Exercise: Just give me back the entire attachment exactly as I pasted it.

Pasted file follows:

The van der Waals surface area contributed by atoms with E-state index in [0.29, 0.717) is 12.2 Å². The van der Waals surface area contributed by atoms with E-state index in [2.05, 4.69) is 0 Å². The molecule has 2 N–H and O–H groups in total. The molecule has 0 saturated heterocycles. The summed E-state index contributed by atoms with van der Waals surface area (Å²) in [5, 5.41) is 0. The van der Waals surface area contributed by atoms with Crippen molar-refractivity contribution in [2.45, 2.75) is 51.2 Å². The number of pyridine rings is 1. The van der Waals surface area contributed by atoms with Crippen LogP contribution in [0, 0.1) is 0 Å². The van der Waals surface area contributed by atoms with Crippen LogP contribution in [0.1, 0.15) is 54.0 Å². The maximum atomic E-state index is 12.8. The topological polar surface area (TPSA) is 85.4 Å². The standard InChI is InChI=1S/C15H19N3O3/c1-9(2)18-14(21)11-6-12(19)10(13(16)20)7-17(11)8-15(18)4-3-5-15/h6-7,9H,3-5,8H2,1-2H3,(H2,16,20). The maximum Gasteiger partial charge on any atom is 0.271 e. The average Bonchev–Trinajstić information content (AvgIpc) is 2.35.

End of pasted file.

The van der Waals surface area contributed by atoms with E-state index in [0.29, 0.717) is 12.2 Å². The van der Waals surface area contributed by atoms with E-state index in [2.05, 4.69) is 0 Å². The molecule has 2 N–H and O–H groups in total. The molecule has 0 saturated heterocycles. The summed E-state index contributed by atoms with van der Waals surface area (Å²) in [5, 5.41) is 0. The van der Waals surface area contributed by atoms with Crippen molar-refractivity contribution in [2.45, 2.75) is 51.2 Å². The number of pyridine rings is 1. The van der Waals surface area contributed by atoms with Crippen LogP contribution in [0, 0.1) is 0 Å². The van der Waals surface area contributed by atoms with Crippen LogP contribution in [0.1, 0.15) is 54.0 Å². The maximum atomic E-state index is 12.8. The topological polar surface area (TPSA) is 85.4 Å². The standard InChI is InChI=1S/C15H19N3O3/c1-9(2)18-14(21)11-6-12(19)10(13(16)20)7-17(11)8-15(18)4-3-5-15/h6-7,9H,3-5,8H2,1-2H3,(H2,16,20). The maximum Gasteiger partial charge on any atom is 0.271 e. The average Bonchev–Trinajstić information content (AvgIpc) is 2.35.